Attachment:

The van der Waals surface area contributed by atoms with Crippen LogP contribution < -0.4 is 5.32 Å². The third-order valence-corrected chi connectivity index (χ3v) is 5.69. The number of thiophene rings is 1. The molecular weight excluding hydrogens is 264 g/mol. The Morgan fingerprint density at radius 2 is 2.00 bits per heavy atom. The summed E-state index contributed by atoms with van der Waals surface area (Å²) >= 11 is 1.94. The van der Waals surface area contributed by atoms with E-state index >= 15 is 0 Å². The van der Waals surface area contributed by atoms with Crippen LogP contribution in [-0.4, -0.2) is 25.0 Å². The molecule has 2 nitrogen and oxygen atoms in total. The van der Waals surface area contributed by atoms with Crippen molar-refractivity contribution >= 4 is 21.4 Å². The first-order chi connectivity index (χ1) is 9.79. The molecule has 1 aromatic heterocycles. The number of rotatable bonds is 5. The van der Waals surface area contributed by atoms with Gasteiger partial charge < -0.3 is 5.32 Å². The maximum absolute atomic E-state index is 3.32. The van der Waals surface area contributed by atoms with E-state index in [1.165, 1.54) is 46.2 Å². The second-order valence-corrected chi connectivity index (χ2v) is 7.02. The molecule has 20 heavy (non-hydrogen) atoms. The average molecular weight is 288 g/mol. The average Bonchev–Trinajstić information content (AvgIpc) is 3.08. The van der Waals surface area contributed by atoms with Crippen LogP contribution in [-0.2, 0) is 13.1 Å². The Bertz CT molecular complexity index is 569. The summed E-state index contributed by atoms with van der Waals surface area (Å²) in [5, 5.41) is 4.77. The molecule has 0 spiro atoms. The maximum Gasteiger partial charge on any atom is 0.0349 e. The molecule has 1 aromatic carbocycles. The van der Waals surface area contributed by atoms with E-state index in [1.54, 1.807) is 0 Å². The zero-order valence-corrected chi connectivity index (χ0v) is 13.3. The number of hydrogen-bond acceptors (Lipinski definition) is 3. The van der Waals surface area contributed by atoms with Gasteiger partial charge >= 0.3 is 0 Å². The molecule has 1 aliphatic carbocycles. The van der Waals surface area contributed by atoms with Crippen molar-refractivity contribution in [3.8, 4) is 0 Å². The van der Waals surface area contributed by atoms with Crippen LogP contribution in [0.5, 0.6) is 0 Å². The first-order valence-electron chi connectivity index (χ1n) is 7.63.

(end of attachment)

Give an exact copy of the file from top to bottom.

The van der Waals surface area contributed by atoms with Crippen LogP contribution < -0.4 is 5.32 Å². The third-order valence-corrected chi connectivity index (χ3v) is 5.69. The number of thiophene rings is 1. The molecular weight excluding hydrogens is 264 g/mol. The Morgan fingerprint density at radius 2 is 2.00 bits per heavy atom. The summed E-state index contributed by atoms with van der Waals surface area (Å²) >= 11 is 1.94. The van der Waals surface area contributed by atoms with E-state index >= 15 is 0 Å². The van der Waals surface area contributed by atoms with Crippen LogP contribution in [-0.4, -0.2) is 25.0 Å². The molecule has 2 nitrogen and oxygen atoms in total. The van der Waals surface area contributed by atoms with Crippen molar-refractivity contribution >= 4 is 21.4 Å². The first-order chi connectivity index (χ1) is 9.79. The molecule has 1 aromatic heterocycles. The number of rotatable bonds is 5. The van der Waals surface area contributed by atoms with Gasteiger partial charge < -0.3 is 5.32 Å². The maximum absolute atomic E-state index is 3.32. The van der Waals surface area contributed by atoms with E-state index in [1.165, 1.54) is 46.2 Å². The second-order valence-corrected chi connectivity index (χ2v) is 7.02. The molecule has 20 heavy (non-hydrogen) atoms. The average molecular weight is 288 g/mol. The average Bonchev–Trinajstić information content (AvgIpc) is 3.08. The van der Waals surface area contributed by atoms with Crippen LogP contribution in [-0.2, 0) is 13.1 Å². The Bertz CT molecular complexity index is 569. The summed E-state index contributed by atoms with van der Waals surface area (Å²) in [5, 5.41) is 4.77. The molecule has 0 spiro atoms. The maximum Gasteiger partial charge on any atom is 0.0349 e. The molecule has 1 aromatic carbocycles. The van der Waals surface area contributed by atoms with E-state index in [1.54, 1.807) is 0 Å². The zero-order valence-corrected chi connectivity index (χ0v) is 13.3. The number of hydrogen-bond acceptors (Lipinski definition) is 3. The van der Waals surface area contributed by atoms with Gasteiger partial charge >= 0.3 is 0 Å². The molecule has 1 aliphatic carbocycles. The van der Waals surface area contributed by atoms with Crippen molar-refractivity contribution in [3.8, 4) is 0 Å². The van der Waals surface area contributed by atoms with Crippen LogP contribution in [0.5, 0.6) is 0 Å². The first-order valence-electron chi connectivity index (χ1n) is 7.63.